Rising pay for truckers is reshaping the industry

Here's how much truck drivers are getting paid
Here's how much truck drivers are getting paid   

The shortage of truck drivers in the U.S. is driving salaries higher, with gains up to 12 percent over the past year.

Average pay for long-haul truckers jumped 17 percent since the end of 2013 to a record average of $57,000 in 2015, according to the National Transportation Institute. The surge comes as U.S. employment costs overall are up just 2 percent and average weekly earnings are rising only 2.2 percent.

The shortage of truck drivers has grown to nearly 48,000 and could expand further due to a combination of industry growth and a retiring workforce, according to the American Trucking Associations' Truck Driver Shortage Analysis for 2015.

A booming economy and a strong dollar have caused increased demand for imported goods that must be transported via the $700 billion trucking industry. Trucking represents 68.8 percent of tonnage carried by all modes of domestic freight transportation. The American Trucking Associations reported that the all-time high of tonnage was reached in January of this year.

Put all these factors in the mix and the ATA believes that trucking will need to hire an average of 89,000 drivers per year over the next decade.

"The ability to find enough qualified drivers is one of our industry's biggest challenges," said ATA President and CEO Bill Graves.

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The ATA stated that the truck driver shortage could be attributed to the relatively high median age industrywide.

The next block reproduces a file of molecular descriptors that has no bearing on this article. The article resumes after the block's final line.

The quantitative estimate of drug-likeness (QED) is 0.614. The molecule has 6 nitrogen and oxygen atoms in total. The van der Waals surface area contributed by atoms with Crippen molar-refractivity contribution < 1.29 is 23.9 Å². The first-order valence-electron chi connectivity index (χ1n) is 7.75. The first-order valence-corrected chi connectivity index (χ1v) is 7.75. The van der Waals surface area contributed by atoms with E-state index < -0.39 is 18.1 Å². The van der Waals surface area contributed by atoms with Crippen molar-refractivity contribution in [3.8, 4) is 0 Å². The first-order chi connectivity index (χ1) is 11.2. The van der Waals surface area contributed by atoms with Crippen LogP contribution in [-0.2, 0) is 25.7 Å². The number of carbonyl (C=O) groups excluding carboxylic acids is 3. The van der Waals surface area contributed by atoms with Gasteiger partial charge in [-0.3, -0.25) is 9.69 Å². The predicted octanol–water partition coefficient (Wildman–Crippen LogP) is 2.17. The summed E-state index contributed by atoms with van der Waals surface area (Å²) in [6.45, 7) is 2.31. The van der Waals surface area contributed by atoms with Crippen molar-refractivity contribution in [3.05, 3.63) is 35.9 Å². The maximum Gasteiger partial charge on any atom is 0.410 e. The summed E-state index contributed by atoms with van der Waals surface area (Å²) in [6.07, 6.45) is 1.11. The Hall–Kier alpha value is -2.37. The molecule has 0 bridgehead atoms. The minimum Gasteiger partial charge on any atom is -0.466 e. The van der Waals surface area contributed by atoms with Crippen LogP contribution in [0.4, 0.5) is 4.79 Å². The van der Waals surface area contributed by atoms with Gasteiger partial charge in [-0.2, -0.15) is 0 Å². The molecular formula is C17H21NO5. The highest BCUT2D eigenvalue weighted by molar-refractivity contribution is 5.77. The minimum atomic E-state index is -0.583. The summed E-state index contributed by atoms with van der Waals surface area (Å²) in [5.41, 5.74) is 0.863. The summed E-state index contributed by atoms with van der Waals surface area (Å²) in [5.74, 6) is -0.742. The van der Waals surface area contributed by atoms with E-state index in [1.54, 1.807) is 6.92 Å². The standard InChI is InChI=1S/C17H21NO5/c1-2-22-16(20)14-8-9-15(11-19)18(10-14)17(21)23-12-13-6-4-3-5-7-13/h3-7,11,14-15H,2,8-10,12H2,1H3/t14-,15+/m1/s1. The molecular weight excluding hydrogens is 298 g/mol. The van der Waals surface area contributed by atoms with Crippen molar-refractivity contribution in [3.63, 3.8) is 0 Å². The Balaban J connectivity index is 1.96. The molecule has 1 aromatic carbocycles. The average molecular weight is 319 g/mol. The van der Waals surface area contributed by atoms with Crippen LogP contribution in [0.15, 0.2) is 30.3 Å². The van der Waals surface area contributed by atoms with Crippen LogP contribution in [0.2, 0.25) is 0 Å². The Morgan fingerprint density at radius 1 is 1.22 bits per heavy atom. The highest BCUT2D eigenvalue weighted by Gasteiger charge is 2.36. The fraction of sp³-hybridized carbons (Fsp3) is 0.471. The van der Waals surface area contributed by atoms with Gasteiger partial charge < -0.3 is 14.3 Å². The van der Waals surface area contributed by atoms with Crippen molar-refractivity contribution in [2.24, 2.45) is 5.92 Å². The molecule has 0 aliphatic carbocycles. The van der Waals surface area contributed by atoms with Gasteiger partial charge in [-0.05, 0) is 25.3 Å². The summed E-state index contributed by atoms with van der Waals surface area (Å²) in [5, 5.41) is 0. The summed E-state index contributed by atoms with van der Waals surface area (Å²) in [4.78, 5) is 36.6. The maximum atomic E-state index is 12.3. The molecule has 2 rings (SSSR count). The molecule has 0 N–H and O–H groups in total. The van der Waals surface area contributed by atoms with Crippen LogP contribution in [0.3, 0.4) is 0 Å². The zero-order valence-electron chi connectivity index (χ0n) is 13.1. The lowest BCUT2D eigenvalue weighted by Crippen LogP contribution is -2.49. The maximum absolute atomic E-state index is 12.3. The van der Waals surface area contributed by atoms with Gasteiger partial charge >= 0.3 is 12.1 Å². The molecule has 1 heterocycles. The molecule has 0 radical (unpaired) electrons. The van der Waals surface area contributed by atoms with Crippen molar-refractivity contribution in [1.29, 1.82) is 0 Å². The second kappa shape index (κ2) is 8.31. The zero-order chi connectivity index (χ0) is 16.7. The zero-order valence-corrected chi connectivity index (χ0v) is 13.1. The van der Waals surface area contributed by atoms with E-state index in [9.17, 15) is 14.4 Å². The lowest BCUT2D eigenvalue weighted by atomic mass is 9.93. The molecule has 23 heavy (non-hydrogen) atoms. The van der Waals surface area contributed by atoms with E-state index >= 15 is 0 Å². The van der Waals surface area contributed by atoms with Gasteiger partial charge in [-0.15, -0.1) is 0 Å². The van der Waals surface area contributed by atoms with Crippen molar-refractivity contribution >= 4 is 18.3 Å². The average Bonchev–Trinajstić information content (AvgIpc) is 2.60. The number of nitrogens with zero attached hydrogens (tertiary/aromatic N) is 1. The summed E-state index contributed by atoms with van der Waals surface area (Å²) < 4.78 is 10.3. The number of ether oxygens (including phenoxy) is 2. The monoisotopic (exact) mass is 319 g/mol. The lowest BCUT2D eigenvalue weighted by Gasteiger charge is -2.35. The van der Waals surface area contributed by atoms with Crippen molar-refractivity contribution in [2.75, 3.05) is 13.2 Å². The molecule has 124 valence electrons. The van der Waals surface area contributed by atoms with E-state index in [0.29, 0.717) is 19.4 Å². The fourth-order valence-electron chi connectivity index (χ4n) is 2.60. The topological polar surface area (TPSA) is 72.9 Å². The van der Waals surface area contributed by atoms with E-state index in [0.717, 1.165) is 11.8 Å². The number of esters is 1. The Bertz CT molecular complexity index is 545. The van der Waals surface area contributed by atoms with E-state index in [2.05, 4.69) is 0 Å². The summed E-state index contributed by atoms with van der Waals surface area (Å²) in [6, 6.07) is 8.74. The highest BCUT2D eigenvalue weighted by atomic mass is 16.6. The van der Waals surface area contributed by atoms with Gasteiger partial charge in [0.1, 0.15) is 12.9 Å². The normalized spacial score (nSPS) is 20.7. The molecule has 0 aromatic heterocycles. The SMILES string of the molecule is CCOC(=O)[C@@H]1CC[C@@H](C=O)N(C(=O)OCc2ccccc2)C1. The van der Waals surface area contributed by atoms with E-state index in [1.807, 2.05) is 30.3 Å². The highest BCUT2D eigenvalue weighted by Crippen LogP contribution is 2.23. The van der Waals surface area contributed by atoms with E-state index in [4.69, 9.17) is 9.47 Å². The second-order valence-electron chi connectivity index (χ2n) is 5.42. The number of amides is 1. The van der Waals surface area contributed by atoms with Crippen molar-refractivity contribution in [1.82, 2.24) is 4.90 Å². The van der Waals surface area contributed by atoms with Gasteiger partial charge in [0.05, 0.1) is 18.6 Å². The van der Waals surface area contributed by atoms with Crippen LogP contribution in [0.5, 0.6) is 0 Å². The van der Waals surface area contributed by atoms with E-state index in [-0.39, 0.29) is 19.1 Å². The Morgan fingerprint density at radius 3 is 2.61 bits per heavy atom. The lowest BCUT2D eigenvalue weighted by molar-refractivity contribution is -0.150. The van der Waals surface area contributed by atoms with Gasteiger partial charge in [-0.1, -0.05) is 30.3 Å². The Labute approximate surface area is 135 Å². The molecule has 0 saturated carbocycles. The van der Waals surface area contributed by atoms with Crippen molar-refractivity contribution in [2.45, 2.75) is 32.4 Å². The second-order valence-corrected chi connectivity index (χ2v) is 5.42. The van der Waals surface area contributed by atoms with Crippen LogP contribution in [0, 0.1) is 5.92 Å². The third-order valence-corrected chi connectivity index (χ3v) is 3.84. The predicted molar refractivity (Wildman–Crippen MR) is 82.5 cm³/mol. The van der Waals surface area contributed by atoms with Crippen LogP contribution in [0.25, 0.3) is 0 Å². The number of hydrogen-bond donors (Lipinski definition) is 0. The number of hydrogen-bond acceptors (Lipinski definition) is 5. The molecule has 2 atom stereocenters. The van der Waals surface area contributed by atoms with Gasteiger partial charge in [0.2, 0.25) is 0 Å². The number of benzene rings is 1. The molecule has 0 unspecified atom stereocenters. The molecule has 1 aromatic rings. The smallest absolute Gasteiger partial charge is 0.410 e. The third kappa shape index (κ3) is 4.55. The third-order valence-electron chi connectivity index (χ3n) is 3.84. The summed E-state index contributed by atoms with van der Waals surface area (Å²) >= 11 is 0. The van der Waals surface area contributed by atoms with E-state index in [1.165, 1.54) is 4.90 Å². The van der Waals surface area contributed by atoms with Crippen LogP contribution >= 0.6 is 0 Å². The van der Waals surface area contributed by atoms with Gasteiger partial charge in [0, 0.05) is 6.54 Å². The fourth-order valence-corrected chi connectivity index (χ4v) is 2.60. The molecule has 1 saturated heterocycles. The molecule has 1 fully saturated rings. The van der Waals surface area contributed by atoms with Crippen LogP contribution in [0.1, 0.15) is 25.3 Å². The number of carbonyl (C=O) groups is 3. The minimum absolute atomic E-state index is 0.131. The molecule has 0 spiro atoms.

Interstate laws require drivers to be 21 years old — eliminating younger candidates while losing retiring baby boomers. The study also found that only 6 percent of truck drivers are women at a time when other industries are hiring more and more females. The ATA said recruiting problems are caused in part by truck drivers living a difficult, unconventional lifestyle, with long and tiring on-road hours.

"Make no mistake, the driver shortage is a challenge, but it is not an insurmountable one," said ATA chief economist Bob Costello.

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The ATA proposes the following solutions to address the shortage:

  • Increase driver pay and offer sign-on bonuses.
  • Offer more at-home time
  • Lower the interstate driving age
  • Improving driver images
  • Cater to former military
  • Better the treatment of drivers by companies in the supply chain
  • Autonomous commercial trucks

In the meantime, Costello and economic analyst Rod Suarez believe the industry should "expect driver pay to continue rising as long as the driver shortage continues."